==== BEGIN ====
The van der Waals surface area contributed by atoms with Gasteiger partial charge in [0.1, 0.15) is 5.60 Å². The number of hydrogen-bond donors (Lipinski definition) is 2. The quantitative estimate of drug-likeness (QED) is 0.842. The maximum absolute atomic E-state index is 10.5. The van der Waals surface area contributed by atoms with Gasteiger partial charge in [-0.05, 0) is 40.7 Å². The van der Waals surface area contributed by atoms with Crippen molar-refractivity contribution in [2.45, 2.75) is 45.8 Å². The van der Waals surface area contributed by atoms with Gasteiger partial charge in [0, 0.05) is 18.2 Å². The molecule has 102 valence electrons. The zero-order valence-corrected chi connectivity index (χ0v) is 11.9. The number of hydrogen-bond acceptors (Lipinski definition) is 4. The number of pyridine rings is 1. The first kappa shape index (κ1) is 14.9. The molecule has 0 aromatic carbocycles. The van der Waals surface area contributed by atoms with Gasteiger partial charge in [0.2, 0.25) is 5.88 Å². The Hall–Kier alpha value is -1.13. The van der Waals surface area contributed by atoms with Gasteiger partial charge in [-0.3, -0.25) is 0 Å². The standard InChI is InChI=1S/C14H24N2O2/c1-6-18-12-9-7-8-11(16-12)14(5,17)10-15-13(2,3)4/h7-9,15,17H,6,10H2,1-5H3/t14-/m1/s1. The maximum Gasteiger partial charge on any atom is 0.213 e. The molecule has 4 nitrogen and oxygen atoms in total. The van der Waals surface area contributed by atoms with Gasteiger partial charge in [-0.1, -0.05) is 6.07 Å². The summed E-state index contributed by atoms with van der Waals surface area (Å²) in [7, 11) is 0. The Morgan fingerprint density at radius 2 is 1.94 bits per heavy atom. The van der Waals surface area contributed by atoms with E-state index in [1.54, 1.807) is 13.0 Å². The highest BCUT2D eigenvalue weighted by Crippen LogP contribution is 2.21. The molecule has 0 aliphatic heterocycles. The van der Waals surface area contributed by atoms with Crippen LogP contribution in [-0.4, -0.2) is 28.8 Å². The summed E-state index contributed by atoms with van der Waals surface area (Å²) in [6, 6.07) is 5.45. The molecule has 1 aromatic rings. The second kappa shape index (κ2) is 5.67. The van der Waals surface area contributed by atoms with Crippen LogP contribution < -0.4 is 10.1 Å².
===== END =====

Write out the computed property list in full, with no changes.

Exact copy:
The van der Waals surface area contributed by atoms with Gasteiger partial charge in [0.1, 0.15) is 5.60 Å². The number of hydrogen-bond donors (Lipinski definition) is 2. The quantitative estimate of drug-likeness (QED) is 0.842. The maximum absolute atomic E-state index is 10.5. The van der Waals surface area contributed by atoms with Gasteiger partial charge in [-0.05, 0) is 40.7 Å². The van der Waals surface area contributed by atoms with Crippen molar-refractivity contribution in [2.45, 2.75) is 45.8 Å². The van der Waals surface area contributed by atoms with Gasteiger partial charge in [0, 0.05) is 18.2 Å². The molecule has 102 valence electrons. The zero-order valence-corrected chi connectivity index (χ0v) is 11.9. The number of hydrogen-bond acceptors (Lipinski definition) is 4. The number of pyridine rings is 1. The first kappa shape index (κ1) is 14.9. The molecule has 0 aromatic carbocycles. The van der Waals surface area contributed by atoms with Gasteiger partial charge in [0.2, 0.25) is 5.88 Å². The Hall–Kier alpha value is -1.13. The van der Waals surface area contributed by atoms with Gasteiger partial charge in [-0.3, -0.25) is 0 Å². The standard InChI is InChI=1S/C14H24N2O2/c1-6-18-12-9-7-8-11(16-12)14(5,17)10-15-13(2,3)4/h7-9,15,17H,6,10H2,1-5H3/t14-/m1/s1. The maximum Gasteiger partial charge on any atom is 0.213 e. The molecule has 4 nitrogen and oxygen atoms in total. The van der Waals surface area contributed by atoms with Gasteiger partial charge in [-0.1, -0.05) is 6.07 Å². The summed E-state index contributed by atoms with van der Waals surface area (Å²) in [7, 11) is 0. The Morgan fingerprint density at radius 2 is 1.94 bits per heavy atom. The van der Waals surface area contributed by atoms with E-state index in [1.54, 1.807) is 13.0 Å². The highest BCUT2D eigenvalue weighted by Crippen LogP contribution is 2.21. The molecule has 0 aliphatic heterocycles. The van der Waals surface area contributed by atoms with Crippen LogP contribution in [-0.4, -0.2) is 28.8 Å². The summed E-state index contributed by atoms with van der Waals surface area (Å²) in [6, 6.07) is 5.45. The molecule has 1 aromatic rings. The second kappa shape index (κ2) is 5.67. The van der Waals surface area contributed by atoms with Crippen LogP contribution < -0.4 is 10.1 Å².